Mythic Heroes/023SG

There are infinite alternate universes – altiverses – in the multiversal construct called Ninespace. One such altiverse is tagged 023SG by the Sentinubal that tracks and protects Ninespace. Like many of the altiverses, there is a planet called Earth in 023SG, and like a smaller but still significant number of those altiverses, there are people with special powers and abilities on 023SG who fight to make a difference… or fight to make the world their own.

These enhanced beings — mystery men, heroes, metahumans, super guys and gals, call them what you will — first began to appear in the 1920s. At first, they were — mostly — normal human beings with the discipline, intellect, will, and gumption to make a difference while hiding behind a mask or wearing outlandish clothing. People like the Golden Swashbuckler, Spycracker, Solitaire, Six-Gun Sam and the All-American Lad protected their homes, against crime… and as the 1940s dawned, against the enemies of Freedom.

But there is a universal constant in 023SG… as there are in so many of the altiverses like it. As time passes, entropy increases… and so does absurdity. And as the first enhanced humans began to appear, absurdity rose with them. World War II saw the first surge in the metahuman population, and those metahumans put their new powers on the lines to fight in the war, and fight for what they believed in. Heroes like the aquakinetic Wave, the explosive Lieutenant Blockbuster, and the blur known as the Quick fired the imagination as quickly as they took down their enemies.

And then… as the 50’s passed… those heroes seemed to fade away.

But absurdity always increases. And as the world becomes more absurd, so too do the days of super guys, super gals, and super gender-nonspecific-folks return. And if the world is stranger… well, that comes from absurdity as well. It all started in Unfortunance City, Rhode Island, when an Elder God from the depths of Florid Poetry stood up from the waters, and a shining beacon of hope appeared, gleaming with golden scales, to oppose it and inaugurate the Age of Heroic Intent.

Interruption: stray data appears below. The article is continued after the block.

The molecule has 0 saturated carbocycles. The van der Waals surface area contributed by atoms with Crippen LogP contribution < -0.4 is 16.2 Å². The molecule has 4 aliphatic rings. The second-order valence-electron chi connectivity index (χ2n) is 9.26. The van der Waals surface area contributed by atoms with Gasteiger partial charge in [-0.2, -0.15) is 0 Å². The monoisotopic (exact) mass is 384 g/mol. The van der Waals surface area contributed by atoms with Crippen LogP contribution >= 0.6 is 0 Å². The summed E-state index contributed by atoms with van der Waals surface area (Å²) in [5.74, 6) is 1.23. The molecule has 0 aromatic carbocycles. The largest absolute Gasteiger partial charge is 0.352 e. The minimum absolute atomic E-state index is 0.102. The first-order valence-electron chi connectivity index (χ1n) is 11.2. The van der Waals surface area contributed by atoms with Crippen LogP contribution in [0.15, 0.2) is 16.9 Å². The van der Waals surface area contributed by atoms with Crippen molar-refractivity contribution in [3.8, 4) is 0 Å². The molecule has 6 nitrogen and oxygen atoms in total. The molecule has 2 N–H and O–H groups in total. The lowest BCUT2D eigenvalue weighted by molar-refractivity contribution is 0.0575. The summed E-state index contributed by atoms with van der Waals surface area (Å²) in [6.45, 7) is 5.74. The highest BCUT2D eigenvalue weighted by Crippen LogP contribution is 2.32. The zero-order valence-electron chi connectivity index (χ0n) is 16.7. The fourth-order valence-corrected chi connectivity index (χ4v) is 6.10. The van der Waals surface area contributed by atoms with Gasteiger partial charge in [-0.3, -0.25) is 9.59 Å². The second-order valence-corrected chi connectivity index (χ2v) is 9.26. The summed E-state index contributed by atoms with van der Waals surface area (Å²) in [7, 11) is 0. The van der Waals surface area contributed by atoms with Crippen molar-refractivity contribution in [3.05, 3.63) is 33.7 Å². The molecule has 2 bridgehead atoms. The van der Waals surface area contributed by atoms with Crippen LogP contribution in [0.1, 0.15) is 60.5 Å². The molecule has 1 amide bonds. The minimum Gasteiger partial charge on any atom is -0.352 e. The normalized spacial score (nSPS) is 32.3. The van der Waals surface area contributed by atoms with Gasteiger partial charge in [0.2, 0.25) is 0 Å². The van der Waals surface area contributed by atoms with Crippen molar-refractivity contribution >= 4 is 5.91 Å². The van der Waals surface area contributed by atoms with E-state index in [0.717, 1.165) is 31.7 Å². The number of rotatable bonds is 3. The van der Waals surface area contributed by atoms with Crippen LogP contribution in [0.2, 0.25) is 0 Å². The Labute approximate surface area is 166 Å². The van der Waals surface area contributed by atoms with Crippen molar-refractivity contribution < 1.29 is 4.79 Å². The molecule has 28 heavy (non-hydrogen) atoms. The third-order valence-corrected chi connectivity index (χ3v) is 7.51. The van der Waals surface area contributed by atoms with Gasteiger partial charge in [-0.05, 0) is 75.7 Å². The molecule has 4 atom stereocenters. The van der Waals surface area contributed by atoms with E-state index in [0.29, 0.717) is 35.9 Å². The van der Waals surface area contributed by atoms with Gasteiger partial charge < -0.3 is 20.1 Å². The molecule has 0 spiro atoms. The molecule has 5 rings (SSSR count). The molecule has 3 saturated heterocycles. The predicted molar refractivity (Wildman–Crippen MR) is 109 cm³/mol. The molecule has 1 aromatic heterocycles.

That said shining beacon of hope was a fish seems beside the point, really. But then, absurdity always increases.

The Home Front

Stories of the Mystery Men who
came before, and the first generation
of heroes who followed them

  • My White Plume: The story of the Golden Swashbuckler — the very first mystery man who had also been the last mystery man — and the last act of his heroic career.
  • Spycracker and Torpedo: An interview with Torpedo — the former junior partner of the tireless defender of freedom called Spycracker — and their greatest triumph! But stories don’t end after victories, do they?
  • Diamond in the Rough: Not everyone who fought to protect the home front was male. And not everyone who fought to protect the home front was white. This is the story of Ellen Nakimota, the Japanese-American girl who suited up as Diamond — the junior partner of the female ‘mystery man’ ironically called Solitaire. This is also the story of the Liberty Brigade which brought the Mystery Men together for a good cause, and how Ellen Nakimota learned the difference between being a hero in 1944… and being Asian in 1944.
  • HomecomingOngoing: The age of mystery men rose in the twenties but came to its zenith in World War II… but as tireless and brave as the mystery men were, they could hardly compete with people who could blow up tanks with a gesture or swamp battleships with waves, at least in the eyes of the public. But for Len Davis — the All-American Lad — the end of the war didn’t mean the end of protecting his city. But when the high flying human tank called Lieutenant Blockbuster came home to his city as well… was there even a place for the All-American Lad? And could the Lad even compete, when the crooks could suddenly lift cars and didn’t even notice bullets?

Project Corrigendum

Stories of the reclassification
of heroes from active figures
to mythic ones… by any means necessary

  • Soon to come, we hope!

The Age
of
Heroic Intent

Metahumanity had been closeted
for decades — the province of comic books,
movies, and documentaries.
But absurdity always increases.
This is the age of good versus evil.
It’s unreasonable to expect it to always make sense.

  • The Goldfish: The first of the heroes of the Age of Heroic Intent. Mystic paragon of virtue. And a fish. Did we mention she’s a fish? Also the story of Max Santiago, who brought her into existence completely by accident, which depressingly is the smartest thing he’s done to date.